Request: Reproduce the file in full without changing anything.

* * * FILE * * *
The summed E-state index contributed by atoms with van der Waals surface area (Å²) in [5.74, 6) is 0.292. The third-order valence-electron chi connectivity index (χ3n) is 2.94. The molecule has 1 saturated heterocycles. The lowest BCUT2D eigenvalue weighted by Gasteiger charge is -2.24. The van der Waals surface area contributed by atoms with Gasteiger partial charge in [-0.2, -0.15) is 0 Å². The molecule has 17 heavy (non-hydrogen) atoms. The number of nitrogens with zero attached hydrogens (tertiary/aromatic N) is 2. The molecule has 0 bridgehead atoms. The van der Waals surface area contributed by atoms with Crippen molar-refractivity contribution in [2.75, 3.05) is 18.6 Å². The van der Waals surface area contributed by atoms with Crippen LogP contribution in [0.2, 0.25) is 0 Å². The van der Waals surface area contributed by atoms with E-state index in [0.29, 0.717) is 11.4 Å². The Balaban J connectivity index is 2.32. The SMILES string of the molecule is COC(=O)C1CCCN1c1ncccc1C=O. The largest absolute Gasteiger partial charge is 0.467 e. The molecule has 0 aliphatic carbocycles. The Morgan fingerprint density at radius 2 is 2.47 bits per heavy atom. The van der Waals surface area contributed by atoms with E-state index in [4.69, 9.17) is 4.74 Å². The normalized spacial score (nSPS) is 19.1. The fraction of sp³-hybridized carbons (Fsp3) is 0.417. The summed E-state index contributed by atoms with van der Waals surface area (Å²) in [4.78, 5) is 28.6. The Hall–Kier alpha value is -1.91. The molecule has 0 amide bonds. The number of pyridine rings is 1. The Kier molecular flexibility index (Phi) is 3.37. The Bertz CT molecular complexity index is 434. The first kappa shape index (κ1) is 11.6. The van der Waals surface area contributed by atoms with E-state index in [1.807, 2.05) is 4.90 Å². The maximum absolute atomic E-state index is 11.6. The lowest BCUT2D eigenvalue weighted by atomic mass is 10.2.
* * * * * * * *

The summed E-state index contributed by atoms with van der Waals surface area (Å²) in [5.74, 6) is 0.292. The third-order valence-electron chi connectivity index (χ3n) is 2.94. The molecule has 1 saturated heterocycles. The lowest BCUT2D eigenvalue weighted by Gasteiger charge is -2.24. The van der Waals surface area contributed by atoms with Gasteiger partial charge in [-0.2, -0.15) is 0 Å². The molecule has 17 heavy (non-hydrogen) atoms. The number of nitrogens with zero attached hydrogens (tertiary/aromatic N) is 2. The molecule has 0 bridgehead atoms. The van der Waals surface area contributed by atoms with Crippen molar-refractivity contribution in [2.75, 3.05) is 18.6 Å². The van der Waals surface area contributed by atoms with Crippen LogP contribution in [0.2, 0.25) is 0 Å². The van der Waals surface area contributed by atoms with E-state index in [0.29, 0.717) is 11.4 Å². The Balaban J connectivity index is 2.32. The SMILES string of the molecule is COC(=O)C1CCCN1c1ncccc1C=O. The largest absolute Gasteiger partial charge is 0.467 e. The molecule has 0 aliphatic carbocycles. The Morgan fingerprint density at radius 2 is 2.47 bits per heavy atom. The van der Waals surface area contributed by atoms with E-state index in [4.69, 9.17) is 4.74 Å². The normalized spacial score (nSPS) is 19.1. The fraction of sp³-hybridized carbons (Fsp3) is 0.417. The summed E-state index contributed by atoms with van der Waals surface area (Å²) in [4.78, 5) is 28.6. The Hall–Kier alpha value is -1.91. The molecule has 0 amide bonds. The number of pyridine rings is 1. The Kier molecular flexibility index (Phi) is 3.37. The Bertz CT molecular complexity index is 434. The first kappa shape index (κ1) is 11.6. The van der Waals surface area contributed by atoms with E-state index in [1.807, 2.05) is 4.90 Å². The maximum absolute atomic E-state index is 11.6. The lowest BCUT2D eigenvalue weighted by atomic mass is 10.2.